Tuesday, February 26, 2013

The way his cough is so deep and sounds like it comes from the bottom of the earth. I can feel the rhythms like I’m sitting next to him, like we’re sharing the vinyl bench seat in the old white truck. That cough has been in the soundtrack of my life since they handed me to my dad for the first time.  
The way he lights a cigarette, holds the ash over the bowl. The way his hands felt over mine, moving my fingers over and over into the shapes of a bowline knot, until I got it. I would hang off the tie down rope with my whole strength, to tighten the rope enough for that knot. 
How his voice is always the first voice you hear in Happy Birthday. That joyful baritone that feels like it should always be singing “A Bicycle Built for Two.”  The way he gets tears in his eyes every time he sings, no matter what he's singing. It wasn't until college that I realized I'd inherited that. I can't sing without crying either. 
The way he lived his life like an embodiment of Gallant from Goofus and Gallant. A teenager stealing a boat motor and then sneaking back the next night to return it.  Never going into the woods without a bag to bring back all the trash he found.  Asking politely. Saying thank you. Being prepared.  In his hands, popular 1950s virtues from a film strip, Wholesomeness, Generosity, Curiosity, Perseverance… they were stripped of irony or cynicism and they were just GOOD and exciting and maybe something that if you were really doing them right, could get you killed.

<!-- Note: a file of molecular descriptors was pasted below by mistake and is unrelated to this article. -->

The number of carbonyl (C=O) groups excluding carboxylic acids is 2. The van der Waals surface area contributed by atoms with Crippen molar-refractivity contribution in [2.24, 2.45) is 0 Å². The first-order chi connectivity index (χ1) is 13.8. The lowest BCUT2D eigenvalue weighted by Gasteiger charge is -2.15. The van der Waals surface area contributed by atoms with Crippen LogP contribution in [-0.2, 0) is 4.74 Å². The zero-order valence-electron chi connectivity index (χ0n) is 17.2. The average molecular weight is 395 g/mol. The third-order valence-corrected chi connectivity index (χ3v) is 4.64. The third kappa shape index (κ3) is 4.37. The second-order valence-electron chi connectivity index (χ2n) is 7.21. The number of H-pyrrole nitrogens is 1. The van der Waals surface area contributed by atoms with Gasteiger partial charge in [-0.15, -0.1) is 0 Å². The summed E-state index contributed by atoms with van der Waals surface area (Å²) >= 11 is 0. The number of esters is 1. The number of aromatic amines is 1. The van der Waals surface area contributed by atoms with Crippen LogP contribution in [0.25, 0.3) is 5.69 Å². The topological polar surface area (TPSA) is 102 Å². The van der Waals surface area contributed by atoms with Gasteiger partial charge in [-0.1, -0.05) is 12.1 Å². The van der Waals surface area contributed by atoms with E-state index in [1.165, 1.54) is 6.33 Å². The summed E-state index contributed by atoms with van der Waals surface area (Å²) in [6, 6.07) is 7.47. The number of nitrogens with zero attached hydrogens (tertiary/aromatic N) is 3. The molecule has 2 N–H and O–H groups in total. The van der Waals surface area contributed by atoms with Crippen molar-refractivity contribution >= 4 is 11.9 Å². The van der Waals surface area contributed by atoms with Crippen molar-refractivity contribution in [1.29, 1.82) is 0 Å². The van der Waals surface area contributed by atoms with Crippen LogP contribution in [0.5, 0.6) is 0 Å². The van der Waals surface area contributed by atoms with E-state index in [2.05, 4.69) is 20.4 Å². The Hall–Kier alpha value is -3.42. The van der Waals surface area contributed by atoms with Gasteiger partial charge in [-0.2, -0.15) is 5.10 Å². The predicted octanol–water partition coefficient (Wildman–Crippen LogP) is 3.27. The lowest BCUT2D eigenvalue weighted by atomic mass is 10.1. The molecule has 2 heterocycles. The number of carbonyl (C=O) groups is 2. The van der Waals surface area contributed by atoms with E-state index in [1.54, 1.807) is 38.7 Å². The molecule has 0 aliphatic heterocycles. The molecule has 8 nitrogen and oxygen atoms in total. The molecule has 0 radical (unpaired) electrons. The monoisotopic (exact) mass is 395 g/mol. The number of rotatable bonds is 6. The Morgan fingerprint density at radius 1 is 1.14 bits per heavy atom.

The way dogs love him. Just walk right up and roll over. Look at him like he hung the moon and also the moon is made of peanut butter and leftover ground beef. 
The way his temper can flash out like lightening. So shocking and terrifying. The way he is so so careful with his body when he is mad. So careful not to touch anyone in anger. 
His storytelling. He never brags, and you can never recreate the way he tells it, even if you’ve heard it 20 times.  I can tell the story about the old man who lived in the hollow cypress tree full of Louis Lamour novels in the Neches swamp, or the man who raised the otter pups like his own children, and it sounds outlandish. I’ve heard the story of bringing the sailboat back from Isla through the hurricane, sleeping in shifts, clipping themselves in so they didn’t get swept into the ocean with the swells… I can tell it, but I can’t make you believe it.